Sports Arena playing major role in Covid battle

Cleaners prepare the Intermediate Care Facility at University of Limerick. Photo: Cian Reinhardt

A SECOND wave of Covid-19 along with traditional winter flu cases will put severe strain on University Hospital Limerick (UHL) before the end of the year.

However a €1 million, 68-bed step down hospital, built inside the University of Limerick Sports Arena, is easing the strain on bed capacity throughout the UL Hospitals Group over the past month.

The Interim Care Facility (ICF), which has capacity to scale up to 84 beds, is expected to be in place until September, with an option to extend until November.

It is laid out in partitioned wards where non-Covid patients are nursed back to full health before being discharged home, or to a nursing home/community health setting.

“Numbers of patients at the ICF have increased steadily, and staffing has grown in line with this increase. As of this week, a total of 50 patients have benefited from rehabilitation at the ICF to date, and there are currently 31 patients being cared for in the facility,” a UL Hospitals Group spokesman  told the Limerick Post.

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He did not have information on the number of patients admitted to the ICF who had previously tested positive for Covid-19.

One of those who fought an 81-day battle against the deadly virus and who was benefiting from her post-covid care at the ICF was Rose Mannion, (66), from Lorrha in North Tipperary.

The 66-year old freelance photographer appeared on a Twitter video high-fiving staff who had saved her life as she was wheeled out of Portiuncula Hospital on her way to the ICF for rehab.

“There is no better #FridayFeeling than this. We’re so grateful to the health care staff for the fantastic care mam received. They truly are #HealthcareHeroes #legends,” Ms Mannion’s son, Ruadhan tweeted.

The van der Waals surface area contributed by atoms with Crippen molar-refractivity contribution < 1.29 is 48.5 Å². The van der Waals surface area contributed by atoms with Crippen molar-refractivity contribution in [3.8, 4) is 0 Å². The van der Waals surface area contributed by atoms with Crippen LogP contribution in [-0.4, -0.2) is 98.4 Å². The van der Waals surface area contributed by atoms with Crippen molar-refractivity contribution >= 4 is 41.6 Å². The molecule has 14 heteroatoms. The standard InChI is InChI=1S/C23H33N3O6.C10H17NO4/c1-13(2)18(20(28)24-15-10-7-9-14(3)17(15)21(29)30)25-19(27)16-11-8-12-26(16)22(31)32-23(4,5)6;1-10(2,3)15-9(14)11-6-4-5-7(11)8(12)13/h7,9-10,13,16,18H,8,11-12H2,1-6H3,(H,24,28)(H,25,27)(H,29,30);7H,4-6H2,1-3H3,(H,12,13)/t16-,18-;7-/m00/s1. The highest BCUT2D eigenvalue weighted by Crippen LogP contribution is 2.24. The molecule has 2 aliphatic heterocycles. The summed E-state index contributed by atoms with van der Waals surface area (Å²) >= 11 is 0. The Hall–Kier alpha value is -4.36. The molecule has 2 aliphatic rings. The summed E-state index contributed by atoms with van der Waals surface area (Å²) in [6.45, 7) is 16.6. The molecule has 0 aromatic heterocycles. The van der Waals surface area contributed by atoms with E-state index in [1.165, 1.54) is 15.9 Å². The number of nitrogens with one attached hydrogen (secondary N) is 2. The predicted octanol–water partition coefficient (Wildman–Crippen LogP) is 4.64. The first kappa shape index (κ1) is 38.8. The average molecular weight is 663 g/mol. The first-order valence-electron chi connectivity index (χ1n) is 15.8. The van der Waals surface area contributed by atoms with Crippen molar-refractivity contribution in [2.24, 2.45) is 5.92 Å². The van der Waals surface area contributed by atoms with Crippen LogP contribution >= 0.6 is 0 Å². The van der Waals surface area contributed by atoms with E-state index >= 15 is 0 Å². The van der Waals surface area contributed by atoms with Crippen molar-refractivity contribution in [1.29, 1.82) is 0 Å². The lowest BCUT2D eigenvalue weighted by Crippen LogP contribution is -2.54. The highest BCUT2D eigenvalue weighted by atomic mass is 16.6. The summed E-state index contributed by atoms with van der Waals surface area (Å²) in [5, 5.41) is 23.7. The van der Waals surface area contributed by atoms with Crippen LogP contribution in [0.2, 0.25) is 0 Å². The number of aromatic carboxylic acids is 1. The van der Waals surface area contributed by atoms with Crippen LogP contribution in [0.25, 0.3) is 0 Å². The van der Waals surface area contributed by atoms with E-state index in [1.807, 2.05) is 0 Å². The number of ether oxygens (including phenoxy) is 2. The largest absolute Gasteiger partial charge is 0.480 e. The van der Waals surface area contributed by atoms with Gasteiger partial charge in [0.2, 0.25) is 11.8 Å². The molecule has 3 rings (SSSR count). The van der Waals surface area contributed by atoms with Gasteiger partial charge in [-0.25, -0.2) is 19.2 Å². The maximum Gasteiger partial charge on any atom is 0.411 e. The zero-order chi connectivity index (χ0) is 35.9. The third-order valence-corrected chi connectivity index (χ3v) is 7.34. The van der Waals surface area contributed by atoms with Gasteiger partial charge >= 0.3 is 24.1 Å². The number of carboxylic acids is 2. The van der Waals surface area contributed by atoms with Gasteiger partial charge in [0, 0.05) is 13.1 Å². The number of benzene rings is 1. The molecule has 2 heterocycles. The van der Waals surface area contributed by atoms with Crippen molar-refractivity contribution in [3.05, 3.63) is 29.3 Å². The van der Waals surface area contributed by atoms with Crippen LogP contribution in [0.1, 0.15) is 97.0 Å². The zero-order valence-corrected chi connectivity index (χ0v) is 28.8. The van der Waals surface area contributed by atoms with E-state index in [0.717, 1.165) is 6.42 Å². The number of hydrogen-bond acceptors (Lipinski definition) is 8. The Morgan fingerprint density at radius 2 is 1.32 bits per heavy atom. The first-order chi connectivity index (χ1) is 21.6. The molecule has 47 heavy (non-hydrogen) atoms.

Dromcollogher native Tom Noonan, (75), was one of the first patients to be transferred to the ICF.

Arriving there on June 12, just four days after the facility opened, he was initially puzzled at the novel healthcare setting.

“When I arrived, I noticed the basketballs and sports equipment, and then I saw all the nurses and staff, and I thought to myself, ‘Where am I at now?’ I didn’t know what to expect when I was coming here, but I’ll tell you this, I couldn’t have come to a better place,” he said.

The County Limerick man, who suffers from a number of conditions, including chronic obstructive pulmonary disease (COPD), had initially been admitted to UHL with a gangrenous toe.

Visitors are prohibited, in line with a ban imposed at UL Hospitals last March, but patients can make video calls to family and friends.

“They’re so good for helping me with that. It’s typical of the care you get in the place. Honest to God now, I’ve never in my life had care the like of what I’ve received here,” he went on.

Senior Speech and Language Therapist Joanne Mannion, explained the approach at ICF is both “holistic and patient centred”, and aimed at improving “the patient’s sense of wellbeing”.

Josephine O’Shea, Oola, marked her 91st birthday in the ICF after suffering a fall at home on her kitchen floor, sustaining painful bruising on her side and back.

“With all the rest and exercise I’ve had, I feel so much stronger now.”

“All the staff are wonderful, kind, and very reassuring, and they’ve given me the confidence I need to go home,” she said.

After celebrating with cake and candles presented to her by staff, she added: “I’m not giving up now, I’m going to go for the hundred!”